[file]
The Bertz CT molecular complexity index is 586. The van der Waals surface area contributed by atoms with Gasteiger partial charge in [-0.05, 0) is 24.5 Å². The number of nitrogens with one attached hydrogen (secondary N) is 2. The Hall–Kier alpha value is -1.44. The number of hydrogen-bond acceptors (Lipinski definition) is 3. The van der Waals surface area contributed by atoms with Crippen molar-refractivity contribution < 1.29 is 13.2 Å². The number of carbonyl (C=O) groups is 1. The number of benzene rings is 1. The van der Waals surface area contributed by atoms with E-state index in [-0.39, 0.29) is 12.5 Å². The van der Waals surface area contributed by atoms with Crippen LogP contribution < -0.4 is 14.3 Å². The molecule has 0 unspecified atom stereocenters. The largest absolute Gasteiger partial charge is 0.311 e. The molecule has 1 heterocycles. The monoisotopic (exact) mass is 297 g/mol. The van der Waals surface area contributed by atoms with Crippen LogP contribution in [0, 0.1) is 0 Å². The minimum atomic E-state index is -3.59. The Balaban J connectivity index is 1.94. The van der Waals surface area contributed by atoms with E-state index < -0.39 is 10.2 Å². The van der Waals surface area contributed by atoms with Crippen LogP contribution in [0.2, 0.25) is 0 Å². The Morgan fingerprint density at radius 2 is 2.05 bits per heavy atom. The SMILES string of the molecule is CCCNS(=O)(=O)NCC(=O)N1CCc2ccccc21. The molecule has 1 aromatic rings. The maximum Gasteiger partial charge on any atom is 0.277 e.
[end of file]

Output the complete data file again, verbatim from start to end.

The Bertz CT molecular complexity index is 586. The van der Waals surface area contributed by atoms with Gasteiger partial charge in [-0.05, 0) is 24.5 Å². The number of nitrogens with one attached hydrogen (secondary N) is 2. The Hall–Kier alpha value is -1.44. The number of hydrogen-bond acceptors (Lipinski definition) is 3. The van der Waals surface area contributed by atoms with Crippen molar-refractivity contribution < 1.29 is 13.2 Å². The number of carbonyl (C=O) groups is 1. The number of benzene rings is 1. The van der Waals surface area contributed by atoms with E-state index in [-0.39, 0.29) is 12.5 Å². The van der Waals surface area contributed by atoms with Crippen LogP contribution < -0.4 is 14.3 Å². The molecule has 0 unspecified atom stereocenters. The largest absolute Gasteiger partial charge is 0.311 e. The molecule has 1 heterocycles. The monoisotopic (exact) mass is 297 g/mol. The van der Waals surface area contributed by atoms with Crippen LogP contribution in [0, 0.1) is 0 Å². The minimum atomic E-state index is -3.59. The Balaban J connectivity index is 1.94. The van der Waals surface area contributed by atoms with E-state index < -0.39 is 10.2 Å². The van der Waals surface area contributed by atoms with Crippen LogP contribution in [0.2, 0.25) is 0 Å². The Morgan fingerprint density at radius 2 is 2.05 bits per heavy atom. The SMILES string of the molecule is CCCNS(=O)(=O)NCC(=O)N1CCc2ccccc21. The molecule has 1 aromatic rings. The maximum Gasteiger partial charge on any atom is 0.277 e.